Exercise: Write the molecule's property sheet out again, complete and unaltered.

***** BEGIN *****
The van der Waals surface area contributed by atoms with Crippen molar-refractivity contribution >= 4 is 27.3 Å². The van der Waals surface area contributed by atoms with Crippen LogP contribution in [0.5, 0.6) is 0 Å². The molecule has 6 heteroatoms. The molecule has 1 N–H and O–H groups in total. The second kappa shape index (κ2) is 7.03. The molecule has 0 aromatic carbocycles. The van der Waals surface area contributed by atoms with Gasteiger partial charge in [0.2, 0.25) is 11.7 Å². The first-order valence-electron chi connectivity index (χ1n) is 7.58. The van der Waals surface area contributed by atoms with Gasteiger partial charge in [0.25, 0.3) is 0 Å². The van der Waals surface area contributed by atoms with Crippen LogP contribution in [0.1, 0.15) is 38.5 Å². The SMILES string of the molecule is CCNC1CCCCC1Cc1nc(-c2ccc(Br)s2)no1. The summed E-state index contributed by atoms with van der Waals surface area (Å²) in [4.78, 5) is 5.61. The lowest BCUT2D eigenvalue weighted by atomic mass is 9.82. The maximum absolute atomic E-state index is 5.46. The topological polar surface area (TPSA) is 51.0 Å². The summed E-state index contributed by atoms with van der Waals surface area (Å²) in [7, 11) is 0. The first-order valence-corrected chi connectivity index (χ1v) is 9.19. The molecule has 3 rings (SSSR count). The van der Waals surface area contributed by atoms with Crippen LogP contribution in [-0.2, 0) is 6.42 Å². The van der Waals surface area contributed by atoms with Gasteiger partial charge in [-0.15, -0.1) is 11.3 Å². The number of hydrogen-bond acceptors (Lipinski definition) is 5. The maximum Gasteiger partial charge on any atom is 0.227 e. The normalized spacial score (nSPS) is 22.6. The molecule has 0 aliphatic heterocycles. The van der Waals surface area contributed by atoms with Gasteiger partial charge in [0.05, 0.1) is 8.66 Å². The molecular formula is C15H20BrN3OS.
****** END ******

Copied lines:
The van der Waals surface area contributed by atoms with Crippen molar-refractivity contribution >= 4 is 27.3 Å². The van der Waals surface area contributed by atoms with Crippen LogP contribution in [0.5, 0.6) is 0 Å². The molecule has 6 heteroatoms. The molecule has 1 N–H and O–H groups in total. The second kappa shape index (κ2) is 7.03. The molecule has 0 aromatic carbocycles. The van der Waals surface area contributed by atoms with Gasteiger partial charge in [0.2, 0.25) is 11.7 Å². The first-order valence-electron chi connectivity index (χ1n) is 7.58. The van der Waals surface area contributed by atoms with Gasteiger partial charge in [0.25, 0.3) is 0 Å². The van der Waals surface area contributed by atoms with Crippen LogP contribution in [0.1, 0.15) is 38.5 Å². The SMILES string of the molecule is CCNC1CCCCC1Cc1nc(-c2ccc(Br)s2)no1. The summed E-state index contributed by atoms with van der Waals surface area (Å²) in [4.78, 5) is 5.61. The lowest BCUT2D eigenvalue weighted by atomic mass is 9.82. The maximum absolute atomic E-state index is 5.46. The topological polar surface area (TPSA) is 51.0 Å². The summed E-state index contributed by atoms with van der Waals surface area (Å²) in [7, 11) is 0. The first-order valence-corrected chi connectivity index (χ1v) is 9.19. The molecule has 3 rings (SSSR count). The van der Waals surface area contributed by atoms with Crippen LogP contribution in [-0.2, 0) is 6.42 Å². The van der Waals surface area contributed by atoms with Gasteiger partial charge in [-0.15, -0.1) is 11.3 Å². The number of hydrogen-bond acceptors (Lipinski definition) is 5. The maximum Gasteiger partial charge on any atom is 0.227 e. The normalized spacial score (nSPS) is 22.6. The molecule has 0 aliphatic heterocycles. The van der Waals surface area contributed by atoms with Gasteiger partial charge in [0.05, 0.1) is 8.66 Å². The molecular formula is C15H20BrN3OS.